Assessment of hair cell damage and developmental toxicity after fine particulate matter 2.5 μm (PM 2.5) exposure using zebrafish (Danio rerio) models
- Rhee, J., Han, E., Nam, K.J., Lim, K.H., Chan Rah, Y., Park, S., Koun, S., Park, H.C., Choi, J.
- International journal of pediatric otorhinolaryngology 126: 109611 (Journal)
- Registered Authors
- Koun, Soonil, Park, Hae-Chul
- Hair cell, Particulate matter, Toxicity, Zebrafish
- MeSH Terms
- Cell Count
- Embryo, Nonmammalian
- Hair Cells, Auditory/pathology*
- Heart Rate
- Models, Animal
- Particulate Matter/toxicity*
- 31374386 Full text @ Int. J. Pediatr. Otorhinolaryngol.
Rhee, J., Han, E., Nam, K.J., Lim, K.H., Chan Rah, Y., Park, S., Koun, S., Park, H.C., Choi, J. (2019) Assessment of hair cell damage and developmental toxicity after fine particulate matter 2.5 μm (PM 2.5) exposure using zebrafish (Danio rerio) models. International journal of pediatric otorhinolaryngology. 126:109611.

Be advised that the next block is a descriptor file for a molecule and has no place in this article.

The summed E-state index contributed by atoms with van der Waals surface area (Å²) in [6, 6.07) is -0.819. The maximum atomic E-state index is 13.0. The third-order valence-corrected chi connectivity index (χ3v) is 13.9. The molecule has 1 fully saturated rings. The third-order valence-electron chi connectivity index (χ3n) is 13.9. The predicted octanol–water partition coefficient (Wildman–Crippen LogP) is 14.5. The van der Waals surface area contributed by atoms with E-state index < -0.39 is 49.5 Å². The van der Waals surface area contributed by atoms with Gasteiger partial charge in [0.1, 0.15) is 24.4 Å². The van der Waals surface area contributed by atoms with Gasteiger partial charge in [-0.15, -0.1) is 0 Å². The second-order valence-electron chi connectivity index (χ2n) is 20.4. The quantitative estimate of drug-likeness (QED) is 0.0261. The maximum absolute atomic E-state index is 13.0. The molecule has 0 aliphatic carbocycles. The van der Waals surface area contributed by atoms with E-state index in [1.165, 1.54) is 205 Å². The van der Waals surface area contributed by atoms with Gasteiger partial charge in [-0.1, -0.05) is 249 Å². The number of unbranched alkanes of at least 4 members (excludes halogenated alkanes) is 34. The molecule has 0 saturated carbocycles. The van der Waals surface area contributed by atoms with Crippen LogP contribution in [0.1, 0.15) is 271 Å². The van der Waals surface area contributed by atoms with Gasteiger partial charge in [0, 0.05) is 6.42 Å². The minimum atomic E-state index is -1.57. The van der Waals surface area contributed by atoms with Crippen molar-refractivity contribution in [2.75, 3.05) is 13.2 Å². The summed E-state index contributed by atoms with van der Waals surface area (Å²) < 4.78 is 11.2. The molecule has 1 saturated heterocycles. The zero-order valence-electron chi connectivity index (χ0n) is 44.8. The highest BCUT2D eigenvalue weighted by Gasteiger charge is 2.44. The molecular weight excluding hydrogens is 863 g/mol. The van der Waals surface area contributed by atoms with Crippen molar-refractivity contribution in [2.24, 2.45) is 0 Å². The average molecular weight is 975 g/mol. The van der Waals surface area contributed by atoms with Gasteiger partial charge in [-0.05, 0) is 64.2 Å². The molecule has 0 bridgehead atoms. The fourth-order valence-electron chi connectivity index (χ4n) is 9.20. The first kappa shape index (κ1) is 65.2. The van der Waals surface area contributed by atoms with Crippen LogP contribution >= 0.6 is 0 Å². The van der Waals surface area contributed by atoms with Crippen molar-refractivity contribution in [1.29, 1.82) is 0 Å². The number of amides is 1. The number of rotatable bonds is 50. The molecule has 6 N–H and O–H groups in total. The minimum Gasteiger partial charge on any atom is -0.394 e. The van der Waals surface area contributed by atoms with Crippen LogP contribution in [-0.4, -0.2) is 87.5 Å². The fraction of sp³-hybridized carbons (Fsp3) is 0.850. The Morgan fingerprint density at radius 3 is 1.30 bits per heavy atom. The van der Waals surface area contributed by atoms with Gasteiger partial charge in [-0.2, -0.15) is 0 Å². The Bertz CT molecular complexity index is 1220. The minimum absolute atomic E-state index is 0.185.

Objectives Particulate matter (PM) exposure has become one of the most serious problems. The aim of the present study was to evaluate the hair cell damage and possible developmental toxicity caused by PM2.5 exposure using a zebrafish model.
Methods Zebrafish embryos were exposed to various concentrations of PM2.5. Developmental toxicity was evaluated based on general morphology score (GMS) system and Panzica-Kelly score, and by measurement of body length and heart rate. To evaluate hair cell damage, the average number of total hair cells within four neuromasts exposed to various concentrations of PM2.5 was compared with that of the control group.
Results Morphological abnormalities evaluated by the GMS system and Panzica-Kelly score were rare and body length tended to be shorter in the PM2.5-exposed groups. Heart rate decreased significantly in the PM2.5-exposed group. Additionally, significant hair cell damage was observed after PM2.5 exposure. It was dose-dependent and more severe after a longer period exposure (10 dpf).
Conclusions In zebrafish embryos, exposure of PM2.5 in the early stages of life decreased heart rate and caused significant hair cell damage in a dose-dependent manner.
Genes / Markers
Mutations / Transgenics
Human Disease / Model
Sequence Targeting Reagents
Engineered Foreign Genes